Crime, the Criminal Justice System, and Socioeconomic Inequality

36 Pages Posted: 21 Mar 2016

See all articles by Magnus Lofstrom

Magnus Lofstrom

Public Policy Institute of California; Institute for the Study of Labor (IZA)

Steven Raphael

University of California, Berkeley - The Richard & Rhoda Goldman School of Public Policy

Abstract

Crime rates in the United States have declined to historical lows since the early 1990s. Prison and jail incarceration rates as well as community correctional populations have increased greatly since the mid-1970s. Both of these developments have disproportionately impacted poor and minority communities. In this paper, we document these trends. We then present an assessment of whether the crime declines can be attributed to the massive expansion of the U.S. criminal justice system. We argue that the crime is certainly lower as results of this expansion and the crime rate in the early 1990s was likely a third lower than what they would have been absent changes in sentencing practices in the 1980s.However, there is little evidence of an impact of the further stiffening of sentences during the 1990s, a period when prison and other correctional populations expanded rapidly. Hence, the growth in criminal justice populations since 1990s have exacerbated socioeconomic inequality in the U.S. without generating much benefit in terms of lower crime rates.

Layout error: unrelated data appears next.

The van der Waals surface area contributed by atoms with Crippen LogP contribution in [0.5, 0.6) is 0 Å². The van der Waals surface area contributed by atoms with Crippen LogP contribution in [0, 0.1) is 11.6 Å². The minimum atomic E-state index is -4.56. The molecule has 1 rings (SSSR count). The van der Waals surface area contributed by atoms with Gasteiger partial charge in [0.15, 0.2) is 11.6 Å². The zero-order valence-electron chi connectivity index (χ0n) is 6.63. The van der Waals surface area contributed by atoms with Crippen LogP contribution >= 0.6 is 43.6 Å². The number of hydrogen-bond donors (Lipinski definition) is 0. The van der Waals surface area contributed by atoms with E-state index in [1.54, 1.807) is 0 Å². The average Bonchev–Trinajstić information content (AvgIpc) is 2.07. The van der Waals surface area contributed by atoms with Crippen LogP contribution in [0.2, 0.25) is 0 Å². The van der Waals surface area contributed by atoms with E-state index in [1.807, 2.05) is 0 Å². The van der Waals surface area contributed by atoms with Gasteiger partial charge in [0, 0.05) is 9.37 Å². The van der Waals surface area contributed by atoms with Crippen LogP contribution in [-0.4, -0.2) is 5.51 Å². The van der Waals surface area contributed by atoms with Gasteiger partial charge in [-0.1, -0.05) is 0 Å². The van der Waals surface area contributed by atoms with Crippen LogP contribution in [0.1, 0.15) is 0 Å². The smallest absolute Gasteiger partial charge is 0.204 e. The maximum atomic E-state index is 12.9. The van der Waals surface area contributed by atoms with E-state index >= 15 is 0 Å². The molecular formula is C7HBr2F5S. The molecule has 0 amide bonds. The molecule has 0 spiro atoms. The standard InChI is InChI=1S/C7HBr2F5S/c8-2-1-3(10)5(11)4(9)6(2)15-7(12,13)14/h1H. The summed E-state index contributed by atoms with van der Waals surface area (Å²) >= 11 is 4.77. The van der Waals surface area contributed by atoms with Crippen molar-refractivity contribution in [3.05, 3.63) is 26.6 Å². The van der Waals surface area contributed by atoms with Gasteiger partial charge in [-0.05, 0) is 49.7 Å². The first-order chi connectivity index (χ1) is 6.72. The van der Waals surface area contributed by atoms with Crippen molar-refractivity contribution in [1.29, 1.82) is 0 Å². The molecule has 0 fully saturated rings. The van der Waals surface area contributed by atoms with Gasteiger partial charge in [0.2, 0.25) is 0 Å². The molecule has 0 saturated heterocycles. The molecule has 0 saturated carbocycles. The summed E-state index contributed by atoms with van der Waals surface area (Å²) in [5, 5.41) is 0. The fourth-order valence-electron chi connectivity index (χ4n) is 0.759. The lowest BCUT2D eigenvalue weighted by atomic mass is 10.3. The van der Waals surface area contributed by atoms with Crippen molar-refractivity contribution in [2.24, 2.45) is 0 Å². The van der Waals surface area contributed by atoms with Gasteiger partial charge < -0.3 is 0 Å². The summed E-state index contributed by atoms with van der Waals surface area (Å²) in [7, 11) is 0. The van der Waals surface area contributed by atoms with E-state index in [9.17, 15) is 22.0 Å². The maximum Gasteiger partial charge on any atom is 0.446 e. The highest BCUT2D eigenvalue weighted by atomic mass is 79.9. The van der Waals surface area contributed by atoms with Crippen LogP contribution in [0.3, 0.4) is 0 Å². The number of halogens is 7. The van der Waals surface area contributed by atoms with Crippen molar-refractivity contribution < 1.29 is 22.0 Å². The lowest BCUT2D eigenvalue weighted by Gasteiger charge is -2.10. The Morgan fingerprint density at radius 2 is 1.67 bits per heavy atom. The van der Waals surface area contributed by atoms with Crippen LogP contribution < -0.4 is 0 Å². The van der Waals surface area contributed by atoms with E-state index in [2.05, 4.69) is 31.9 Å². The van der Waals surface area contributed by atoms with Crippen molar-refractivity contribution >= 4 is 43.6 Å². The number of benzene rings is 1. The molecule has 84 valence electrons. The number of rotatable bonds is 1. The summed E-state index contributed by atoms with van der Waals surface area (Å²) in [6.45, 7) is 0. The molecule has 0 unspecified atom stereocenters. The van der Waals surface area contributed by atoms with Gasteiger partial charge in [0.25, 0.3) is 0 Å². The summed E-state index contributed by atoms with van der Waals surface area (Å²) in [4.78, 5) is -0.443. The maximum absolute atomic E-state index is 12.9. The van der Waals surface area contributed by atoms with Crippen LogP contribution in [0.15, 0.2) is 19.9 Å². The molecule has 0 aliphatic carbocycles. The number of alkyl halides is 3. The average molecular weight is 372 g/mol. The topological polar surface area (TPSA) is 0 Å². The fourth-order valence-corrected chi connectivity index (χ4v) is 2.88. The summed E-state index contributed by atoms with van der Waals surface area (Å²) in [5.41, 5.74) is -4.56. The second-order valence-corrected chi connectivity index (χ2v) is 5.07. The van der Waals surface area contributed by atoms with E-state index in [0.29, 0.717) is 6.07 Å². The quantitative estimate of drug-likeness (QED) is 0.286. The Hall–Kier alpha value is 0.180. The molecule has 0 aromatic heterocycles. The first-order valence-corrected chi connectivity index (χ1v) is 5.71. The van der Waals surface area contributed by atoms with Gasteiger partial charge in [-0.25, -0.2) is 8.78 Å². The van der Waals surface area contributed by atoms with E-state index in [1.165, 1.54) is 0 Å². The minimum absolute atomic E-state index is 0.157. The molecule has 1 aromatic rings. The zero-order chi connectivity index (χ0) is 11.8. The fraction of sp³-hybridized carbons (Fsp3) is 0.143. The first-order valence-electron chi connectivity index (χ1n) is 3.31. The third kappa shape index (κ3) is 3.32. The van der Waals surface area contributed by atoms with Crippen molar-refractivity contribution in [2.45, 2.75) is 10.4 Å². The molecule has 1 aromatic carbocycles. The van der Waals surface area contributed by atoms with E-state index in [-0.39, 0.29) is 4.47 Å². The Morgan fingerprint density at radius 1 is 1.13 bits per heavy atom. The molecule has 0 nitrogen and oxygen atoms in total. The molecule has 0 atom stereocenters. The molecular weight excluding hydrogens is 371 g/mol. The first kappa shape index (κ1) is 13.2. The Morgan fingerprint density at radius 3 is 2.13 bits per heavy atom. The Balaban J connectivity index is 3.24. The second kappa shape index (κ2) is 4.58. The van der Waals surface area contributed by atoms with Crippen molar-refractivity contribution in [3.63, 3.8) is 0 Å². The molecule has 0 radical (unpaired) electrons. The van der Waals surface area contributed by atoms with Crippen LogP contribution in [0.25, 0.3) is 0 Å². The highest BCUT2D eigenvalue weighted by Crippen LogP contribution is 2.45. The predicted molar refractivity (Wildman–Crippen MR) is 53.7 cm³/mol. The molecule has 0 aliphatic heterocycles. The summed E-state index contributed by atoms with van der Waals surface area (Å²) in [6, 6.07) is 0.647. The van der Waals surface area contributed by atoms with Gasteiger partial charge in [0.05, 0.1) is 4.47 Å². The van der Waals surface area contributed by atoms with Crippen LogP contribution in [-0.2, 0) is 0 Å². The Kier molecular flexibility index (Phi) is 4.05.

Keywords: crime, criminal victimization, inequality, incarceration, prison

JEL Classification: D3, D63, I3

Suggested Citation

Lofstrom, Magnus and Raphael, Steven, Crime, the Criminal Justice System, and Socioeconomic Inequality. IZA Discussion Paper No. 9812. Available at SSRN: https://ssrn.com/abstract=2750295

Magnus Lofstrom (Contact Author)

Public Policy Institute of California ( email )

500 Washington Street
Suite 800
San Francisco, CA 94111
United States

Institute for the Study of Labor (IZA) ( email )

P.O. Box 7240
Bonn, D-53072
Germany
+49 228 3894 303 (Phone)
+49 228 3894 210 (Fax)

Steven Raphael

University of California, Berkeley - The Richard & Rhoda Goldman School of Public Policy ( email )

2607 Hearst Avenue
Berkeley, CA 94720-7320

Here is the Coronavirus
related research on SSRN

Paper statistics

Downloads
28
Abstract Views
300
PlumX Metrics